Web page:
When Gwen Lynch graduated 8th grade from Cuttyhunk Elementary on Monday, she was the only one. Cuttyhunk is a tiny island — the last of a chain of the Elizabeth Islands southeast of Cape Cod. The school, the only one on the island, is comprised of one room and Lynch was its only student.
Lynch says a lot of people might think it would be cool to go to school on an island that's only a mile long.
"I don't think they understand how, like, quiet it is and how boring it is," she says. "It's maybe like a great place to do maybe a month or six weeks. But it's just so, it really is lonely."
Lynch's dad Duane graduated from Cuttyhunk Elementary school 35 years ago, and her brother Carter was at the school with her last year. There's no other school on the island and he's now at a boarding school in Rhode Island.
Gwen's mom, Lexi Lynch, says while her daughter missed out on some social things, like school dances and parties, she also dodged some of the hard middle school transitions.
"I am so glad she missed out on a lot of the drama," she says.
On Monday, more than 100 neighbors and friends packed into the island's small church to cheer on Lynch's graduation. The commencement speaker was someone Gwen Lynch met just last week. Actress and comedian Jenny Slate, whose boyfriend runs a writing workshop on the island.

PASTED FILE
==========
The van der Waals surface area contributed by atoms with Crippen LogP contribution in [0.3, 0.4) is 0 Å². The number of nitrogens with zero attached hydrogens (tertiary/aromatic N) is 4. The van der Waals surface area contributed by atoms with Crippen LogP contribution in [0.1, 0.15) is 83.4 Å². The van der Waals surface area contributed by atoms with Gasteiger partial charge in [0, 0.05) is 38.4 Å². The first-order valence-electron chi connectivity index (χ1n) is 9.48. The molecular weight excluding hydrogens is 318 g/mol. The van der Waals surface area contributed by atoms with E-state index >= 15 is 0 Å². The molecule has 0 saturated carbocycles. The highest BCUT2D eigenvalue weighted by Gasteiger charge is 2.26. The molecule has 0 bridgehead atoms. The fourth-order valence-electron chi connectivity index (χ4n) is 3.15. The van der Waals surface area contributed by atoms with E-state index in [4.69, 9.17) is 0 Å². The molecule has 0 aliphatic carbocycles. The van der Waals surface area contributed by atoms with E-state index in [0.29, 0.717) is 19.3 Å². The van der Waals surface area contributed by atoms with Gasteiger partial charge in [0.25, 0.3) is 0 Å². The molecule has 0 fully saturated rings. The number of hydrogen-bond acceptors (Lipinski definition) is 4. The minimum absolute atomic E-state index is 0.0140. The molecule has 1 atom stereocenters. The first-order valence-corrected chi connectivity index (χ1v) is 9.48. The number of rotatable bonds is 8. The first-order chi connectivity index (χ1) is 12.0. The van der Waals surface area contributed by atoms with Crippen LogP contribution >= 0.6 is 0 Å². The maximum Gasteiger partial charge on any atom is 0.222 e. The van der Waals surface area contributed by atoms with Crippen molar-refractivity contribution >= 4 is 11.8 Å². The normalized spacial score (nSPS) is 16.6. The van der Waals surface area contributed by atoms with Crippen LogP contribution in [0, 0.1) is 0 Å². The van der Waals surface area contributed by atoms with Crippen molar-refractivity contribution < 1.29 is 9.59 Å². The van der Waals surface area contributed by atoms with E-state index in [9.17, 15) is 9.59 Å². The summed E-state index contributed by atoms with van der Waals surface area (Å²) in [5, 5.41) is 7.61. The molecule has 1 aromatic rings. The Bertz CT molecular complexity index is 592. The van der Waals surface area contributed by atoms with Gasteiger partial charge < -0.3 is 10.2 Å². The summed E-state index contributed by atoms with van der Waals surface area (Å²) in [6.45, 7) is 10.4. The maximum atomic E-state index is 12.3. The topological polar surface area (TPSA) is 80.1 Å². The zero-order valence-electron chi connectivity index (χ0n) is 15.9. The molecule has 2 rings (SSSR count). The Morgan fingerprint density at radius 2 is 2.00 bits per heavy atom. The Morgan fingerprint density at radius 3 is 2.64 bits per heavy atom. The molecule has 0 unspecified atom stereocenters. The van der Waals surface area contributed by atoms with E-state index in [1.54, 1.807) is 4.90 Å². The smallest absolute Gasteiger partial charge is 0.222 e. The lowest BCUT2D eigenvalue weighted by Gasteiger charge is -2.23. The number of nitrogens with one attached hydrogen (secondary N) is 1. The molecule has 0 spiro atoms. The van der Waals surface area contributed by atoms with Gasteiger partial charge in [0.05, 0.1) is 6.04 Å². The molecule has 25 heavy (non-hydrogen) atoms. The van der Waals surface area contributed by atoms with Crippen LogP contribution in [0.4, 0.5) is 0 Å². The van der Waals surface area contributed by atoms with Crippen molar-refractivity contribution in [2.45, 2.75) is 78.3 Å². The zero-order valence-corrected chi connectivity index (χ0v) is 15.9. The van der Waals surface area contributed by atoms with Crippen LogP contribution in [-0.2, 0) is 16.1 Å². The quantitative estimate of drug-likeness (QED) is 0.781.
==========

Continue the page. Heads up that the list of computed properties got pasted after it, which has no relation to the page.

"I started to realize that you, who go to school by yourself on an island that is basically empty half the year, are still way cooler and more popular than I was as a teenager, who lived in a town and went to a school with lots of other people," Slate said in her speech.
Slate also spoke directly to Lynch about her aspirations.
"You told me that you were good at sailing and that you don't much like being told what to do on the boat because you know what to do." she said. "I told myself that I wish that I spoke so clearly about my own strengths."
The graduate says she wants to be an engineer, and Slate admires her ambition to invent things that change the world.
"I hope you keep saying what you want to achieve and that you want to put your very own name on it," Slate said. "There is no shame in wanting to be recognized for your good work. Your no-frills confidence is pure and powerful."
As the school's last full-time student, 13-year-old Gwen Lynch is now preparing for her next adventure. She'll be attending 9th grade in the fall at a boarding school in New Hampshire.
In her speech, Slate also said Lynch also told her that her graduation is "both the start of something big ... and the end of something that is important for the community."